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President of Court of Protection says guidance needed on judicial meetings with subject of proceedings

The President of the Court of Protection has acknowledged that there is “a pressing need” for guidance on the apparently developing practice of judges meeting the subject of proceedings (P), after the Court of Appeal set a judge's decision aside due to the "procedurally flawed" nature of a hospital visit he made.

Sir Andrew McFarlane suggested that this guidance might be similar to that which is available in the Family Court with regard to judges meeting with children who are subject to contested proceedings.

The President said he would invite ‘The Hive’, a multi-disciplinary forum in which matters of professional and jurisdictional importance to the Court of Protection are debated and developed, urgently to consider the issue of judicial meetings with P so that a Practice Direction or Presidential Guidance on the topic might be issued.

Sir Andrew accepted though that visits to P may well be of value in an appropriate case. "It is, however, important that at all stages and in every case there is clarity over the purpose of the encounter and focus on the fact that at all times the judge is acting in a judicial role in ongoing court proceedings which have yet to be concluded.”

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The President also endorsed the approach set out by Lord Moylan in the Court of Appeal’s ruling in AH, Re (Serious Medical Treatment) [2021] EWCA Civ 1768 (25 November 2021) as appropriate until guidance additional to or in place of that set out in the 2016 guidance issued by Charles J, "Facilitating participation of 'P' and vulnerable persons in Court of Protection proceedings" is issued.

Lord Moylan said: “….It is clear that the following matters should be addressed and, if possible, addressed in advance of the final hearing so that any visit can be included as appropriate within the court process. Clearly, these matters will need to be determined before any visit takes place and after hearing submissions or observations from the parties:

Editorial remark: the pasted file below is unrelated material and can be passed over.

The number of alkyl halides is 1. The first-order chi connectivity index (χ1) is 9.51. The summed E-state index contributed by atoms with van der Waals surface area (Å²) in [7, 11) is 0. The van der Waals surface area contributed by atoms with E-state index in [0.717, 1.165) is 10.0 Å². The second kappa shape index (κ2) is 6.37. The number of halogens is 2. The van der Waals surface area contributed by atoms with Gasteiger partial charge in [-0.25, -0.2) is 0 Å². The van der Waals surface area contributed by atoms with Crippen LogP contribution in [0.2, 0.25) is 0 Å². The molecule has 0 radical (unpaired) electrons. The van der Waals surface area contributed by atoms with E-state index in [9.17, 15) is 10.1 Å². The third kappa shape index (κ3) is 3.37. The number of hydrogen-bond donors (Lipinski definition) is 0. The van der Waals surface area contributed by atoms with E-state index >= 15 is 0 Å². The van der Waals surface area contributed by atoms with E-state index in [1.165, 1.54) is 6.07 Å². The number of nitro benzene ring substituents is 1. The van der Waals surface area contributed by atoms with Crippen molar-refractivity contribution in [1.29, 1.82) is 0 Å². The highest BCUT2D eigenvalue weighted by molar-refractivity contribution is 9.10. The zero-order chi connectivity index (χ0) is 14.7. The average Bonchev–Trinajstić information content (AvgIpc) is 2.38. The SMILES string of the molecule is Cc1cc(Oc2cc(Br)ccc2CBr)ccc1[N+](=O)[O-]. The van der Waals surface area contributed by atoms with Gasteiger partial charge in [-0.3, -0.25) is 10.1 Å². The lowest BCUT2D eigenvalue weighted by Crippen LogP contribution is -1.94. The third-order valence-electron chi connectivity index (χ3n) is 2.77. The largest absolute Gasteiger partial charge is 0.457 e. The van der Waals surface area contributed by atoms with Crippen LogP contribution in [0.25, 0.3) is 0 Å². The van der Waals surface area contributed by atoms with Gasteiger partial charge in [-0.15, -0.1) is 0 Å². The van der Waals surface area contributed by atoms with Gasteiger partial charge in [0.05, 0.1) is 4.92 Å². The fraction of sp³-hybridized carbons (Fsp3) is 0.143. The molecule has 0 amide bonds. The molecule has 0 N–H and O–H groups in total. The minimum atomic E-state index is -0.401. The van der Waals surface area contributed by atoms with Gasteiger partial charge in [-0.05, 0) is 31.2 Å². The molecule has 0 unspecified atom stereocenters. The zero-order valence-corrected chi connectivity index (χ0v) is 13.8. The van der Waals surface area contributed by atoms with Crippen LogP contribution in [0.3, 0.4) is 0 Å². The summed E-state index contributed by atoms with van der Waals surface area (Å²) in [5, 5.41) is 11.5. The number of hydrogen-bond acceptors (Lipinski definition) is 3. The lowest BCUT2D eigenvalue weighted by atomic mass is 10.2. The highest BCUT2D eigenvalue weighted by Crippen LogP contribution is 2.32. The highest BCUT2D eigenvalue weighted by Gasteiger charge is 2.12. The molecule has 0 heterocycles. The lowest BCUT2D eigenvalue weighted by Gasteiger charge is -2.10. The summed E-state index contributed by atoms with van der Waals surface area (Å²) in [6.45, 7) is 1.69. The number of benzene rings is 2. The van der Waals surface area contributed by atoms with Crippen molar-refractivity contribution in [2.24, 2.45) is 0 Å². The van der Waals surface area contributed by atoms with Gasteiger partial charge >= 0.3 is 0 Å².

(a) Whether the judge will visit P;

(b) The purpose of any visit;

(c) When the visit is to take place and the structure of the visit (in other words, how the visit it to be managed; what is to happen during it; and whether it is to be recorded and/or a note taken);

(d) What is to happen after the visit. This will include, depending on the purpose of the visit, how the parties are to be informed what occurred; when and how this is to happen; and how this will fit within the hearing so as to enable it to be addressed as part of the parties' respective cases.”

In the case of AH, Lord Justice Moylan "regrettably" found that a judgment by the Vice President of the Court of Protection, Mr Justice Hayden, in which he declared that it was not in AH’s best interests for her to continue to receive ventilatory treatment, had been undermined by his visit.

AH had been receiving ventilatory treatment since January 2021 due to profound Covid-19 symptoms. Following the end of the hearing in the Court of Protection, Mr Justice Hayden went to visit her in hospital. 

In his decision, the judge wrote that ventilation was now "burdensome and medically futile" and was protracting avoidable physical and emotional pain.

The family applied to appeal the decision, advancing five grounds.

The fifth ground claimed that the judge wrongly used the visit as an "evidence gathering exercise to establish what AH's views were", which "likely influenced his overall conclusions", and that this rendered his decision procedurally unfair because the parties were not given the note of the visit, nor given an opportunity to make submissions in respect of the visit, prior to the judgment.

Lord Justice Moylan dismissed the first four grounds but accepted the fifth.

The Court of Appeal judge said: "I have, very regrettably, come to the conclusion that the judge's decision cannot stand and must be set aside. I say, very regrettably, because he clearly gave this case a great deal of careful consideration, as is accepted by all parties, and the description of AH's current situation and prognosis is, indeed, bleak. But, in a case which concerns the continuation of life-sustaining treatment it is particularly important that the process leading to the decision is not procedurally flawed."

He said it was strongly arguable that Mr Justice Hayden was not equipped to gain any insight into the patient's wishes, undermining his decision.

Furthermore, Lord Justice Moylan found that in order to ensure procedural fairness, the parties needed to be informed of the meeting and allowed to make submissions.

Accordingly, Lord Justice Moylan proposed that permission to appeal be granted and the appeal allowed. There would need to be a rehearing which will have to take place as soon as possible, he added.

In a short concurring judgment, Sir Andrew also found that there was a lack of clarity over the purpose of Mr Justice Hayden’s visit and the role of the judge in undertaking it.

He added: "If, as my Lords and I have accepted, it may have been the case that Hayden J was seeking to obtain some indication of AH's wishes and feelings, then great care was needed both in the conduct of the judicial interview and the manner in which it was reported back to the parties so that a fair, open and informed process of evaluation could then be undertaken within the proceedings."

Sir Andrew Patten agreed with the judgments of Lord Moylan and the President.

Adam Carey

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